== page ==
Interview with Raj Sadasivan, (former) Chief Global Digital Customer Experience and Innovation Leader at Schneider Electric.
In this episode of The Creativity Suite we are going to talk about creativity and customer experience. My guest is Raj Sadasivan, Chief Global Digital Customer Experience and Innovation Leader at Schneider Electric. (NOTE: Since doing this interview Raj has left the company and moved to another employeer.) Schneider Electric, as you most likely know, provides software, hardware and services for energy management. They have over 150,000 employees around the world.
Raj is a champion of the customer experience, and of building solutions around the customers needs. He spoke with passion about how so many companies focus on their products, services and solutions and how then try to sell that to their customers, instead of truly putting the customers at the center and build around them.
It was during our conversation around customer experience that we started talking about “cookie-cutter solutions”. Raj mentioned the danger of cookie-cutter solutions and that made me think.
As a non-native English speaker I like to look deeper into English phrases to see what they really mean. I, of course, had heard about someone having “a cookie-cutter approach” to something, and knew what it meant, but I did not fully understand the metaphor until I – during the conversation with Raj – googled “cookie-cutter”.
When I saw what it was a spark went off in my head.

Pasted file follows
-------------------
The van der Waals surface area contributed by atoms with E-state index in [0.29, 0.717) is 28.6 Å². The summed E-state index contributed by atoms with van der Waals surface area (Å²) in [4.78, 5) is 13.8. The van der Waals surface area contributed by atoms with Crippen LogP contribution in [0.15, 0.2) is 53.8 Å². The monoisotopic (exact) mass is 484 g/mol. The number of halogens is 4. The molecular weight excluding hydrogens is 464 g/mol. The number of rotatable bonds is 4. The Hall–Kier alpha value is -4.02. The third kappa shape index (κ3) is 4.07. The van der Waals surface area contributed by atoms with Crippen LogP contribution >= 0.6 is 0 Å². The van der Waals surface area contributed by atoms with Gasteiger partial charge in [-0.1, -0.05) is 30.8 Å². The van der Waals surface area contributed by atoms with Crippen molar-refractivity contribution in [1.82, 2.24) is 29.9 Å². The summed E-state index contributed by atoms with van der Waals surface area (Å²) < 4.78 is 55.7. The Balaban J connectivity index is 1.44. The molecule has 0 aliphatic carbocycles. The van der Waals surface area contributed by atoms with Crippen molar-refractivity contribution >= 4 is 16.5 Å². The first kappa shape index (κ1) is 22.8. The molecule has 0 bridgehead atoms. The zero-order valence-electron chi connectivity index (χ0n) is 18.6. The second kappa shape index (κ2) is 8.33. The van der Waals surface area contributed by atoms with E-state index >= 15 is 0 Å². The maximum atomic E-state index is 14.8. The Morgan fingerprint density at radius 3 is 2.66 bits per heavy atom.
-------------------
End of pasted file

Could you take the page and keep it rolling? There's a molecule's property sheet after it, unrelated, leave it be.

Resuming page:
The thing called a cookie cutter is that metal mold used to cut out shapes (like for example stars, hearts, circles, and gingerbread men) out of a piece of dough.
The cookie cutter makes it fast, easy and convenient to get a lot of similar looking pieces with the same size and form.
The downside, you could say, is that they all look the same. Or is that actually their advantage?
In one way they are a very simple example of automation of a process and of standardisation. They help a baker tremendously, so in other words they are a really useful little tool.
A “cookie cutter approach”, on the other hand, is when “the same approach or style is always used and not enough attention is paid to individual differences.” It’s something negative. A “one size fits no-one”.
But actually a cutter cookie approach is not wrong in it self. We just need to introduce a different layer on top.
Many businesses are right now spending a lot of time, energy and resources on automating and standardising their products. That is great, but that is only helping your company become faster and more efficient. It has very little to do with the customer.
That is where “piping” comes in. Piping is the personalising layer on top of the cut out cookie.
It’s in the piping of a cookie, as the baker puts on the icing on the cake, that he or she has an opportunity to individualise each cookie. When my daughter uses a cookie cutter to stamp out a heart and then write “I love you daddy” and pipe out an airplane in pink icing because she knows that I love to travel – then there is nothing in me which says “Why did she use a standard heart-shaped-mold to make me this message?”. All I see is her cute, personalised message to me written in icing.
The example with my daughter can be transformed to a company working with their clients.